General Electric first-quarter earnings beat estimates

General Electric first-quarter earnings beat estimates

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General Electric Co. (GE) reported better-than-expected earnings for the first quarter, sending its shares up more than 3 percent on Friday. Strong profit from aviation, healthcare and transportation divisions balanced the weak earnings from oil-and-gas and power businesses.

The company affirmed its earnings outlook for the current fiscal year.

Overall, the Massachusetts-based company reported adjusted earnings of 16 cents per share in the quarter ended March 31, well above 11 cents per share estimated by analysts.

The quarterly results caught many by surprise, as analysts had expected the company’s profit to fall in the first quarter. However, double-digit profit growth from its aviation, healthcare and transportation units boosted overall results.

Sales at GE’s power business declined 9 percent in the quarter, while profit from the unit plummeted 38 percent. The company said it continue to face challenge in the power industry. Comparatively, earnings at GE’s oil and gas unit decreased 30 percent, exclusive of restructuring and other charges.

Profit from continuing operations jumped more than 3 folds to $369 million, or 4 cents per share in the first quarter, as compared to just $122 million or 1 cent per share in the comparable quarter, one year ago.

Revenue for the quarter came in at $28.7 billion, up 6.6 percent from the same period last year.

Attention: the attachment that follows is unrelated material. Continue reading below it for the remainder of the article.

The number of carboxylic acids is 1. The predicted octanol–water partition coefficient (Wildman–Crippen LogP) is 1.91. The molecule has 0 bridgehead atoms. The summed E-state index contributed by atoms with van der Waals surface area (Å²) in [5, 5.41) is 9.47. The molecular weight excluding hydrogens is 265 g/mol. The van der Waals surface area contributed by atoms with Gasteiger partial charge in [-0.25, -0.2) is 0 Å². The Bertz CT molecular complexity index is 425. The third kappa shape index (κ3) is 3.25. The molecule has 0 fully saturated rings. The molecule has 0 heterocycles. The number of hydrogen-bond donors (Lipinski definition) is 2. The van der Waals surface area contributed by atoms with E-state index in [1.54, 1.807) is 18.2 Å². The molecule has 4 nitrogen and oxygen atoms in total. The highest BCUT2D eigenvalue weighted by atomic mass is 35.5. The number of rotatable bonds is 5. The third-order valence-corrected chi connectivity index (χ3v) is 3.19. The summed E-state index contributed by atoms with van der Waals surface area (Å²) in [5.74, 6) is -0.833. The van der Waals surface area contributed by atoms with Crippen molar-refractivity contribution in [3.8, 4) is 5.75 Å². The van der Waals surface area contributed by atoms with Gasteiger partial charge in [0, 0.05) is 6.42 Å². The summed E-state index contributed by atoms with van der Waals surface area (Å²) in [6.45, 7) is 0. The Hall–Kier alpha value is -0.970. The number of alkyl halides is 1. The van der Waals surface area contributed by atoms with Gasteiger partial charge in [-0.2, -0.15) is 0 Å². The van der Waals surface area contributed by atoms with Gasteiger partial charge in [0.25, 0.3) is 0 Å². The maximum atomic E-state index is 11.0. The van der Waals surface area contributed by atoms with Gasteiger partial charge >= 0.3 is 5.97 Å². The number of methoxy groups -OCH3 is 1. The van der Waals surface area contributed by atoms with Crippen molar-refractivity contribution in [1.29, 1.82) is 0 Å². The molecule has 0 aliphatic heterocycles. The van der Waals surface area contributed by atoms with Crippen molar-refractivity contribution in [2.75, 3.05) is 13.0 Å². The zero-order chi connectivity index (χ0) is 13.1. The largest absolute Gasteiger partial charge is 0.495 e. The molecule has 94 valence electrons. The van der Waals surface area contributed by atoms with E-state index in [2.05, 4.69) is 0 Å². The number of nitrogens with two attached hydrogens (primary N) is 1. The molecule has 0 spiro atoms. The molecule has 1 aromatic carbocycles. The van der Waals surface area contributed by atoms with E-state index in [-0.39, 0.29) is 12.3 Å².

GE’s chief executive John Flannery said the results mark a step forward in the company’s plan to turn itself around by limiting expenses and improving the manufacturing operations. Industrial earnings, margins and free cash flow all improved on year over year basis, he added.

Looking forward, the company expects adjusted profit in a range of $1 per share to $1.07 per share for the full year. The aforesaid outlook doesn’t include restructuring costs. GE expects adjusted industrial free cash flow in between $6 billion and $7 billion for 2018.

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Brayden Fortin is a American with numerous years of investment experience in the American Equity Market and in the Global Commodity Market. He has a B.Com degree from a well respected Canadian university and has experience working in the wealth management industry. He is interested in delving into numbers to analyze companies and markets. He won a couple of international strategy simulation competitions involving decision making through numerical analysis, and also scored in the top 50 on the Bloomberg Aptitude Test (out of nearly 200,000 test takers).

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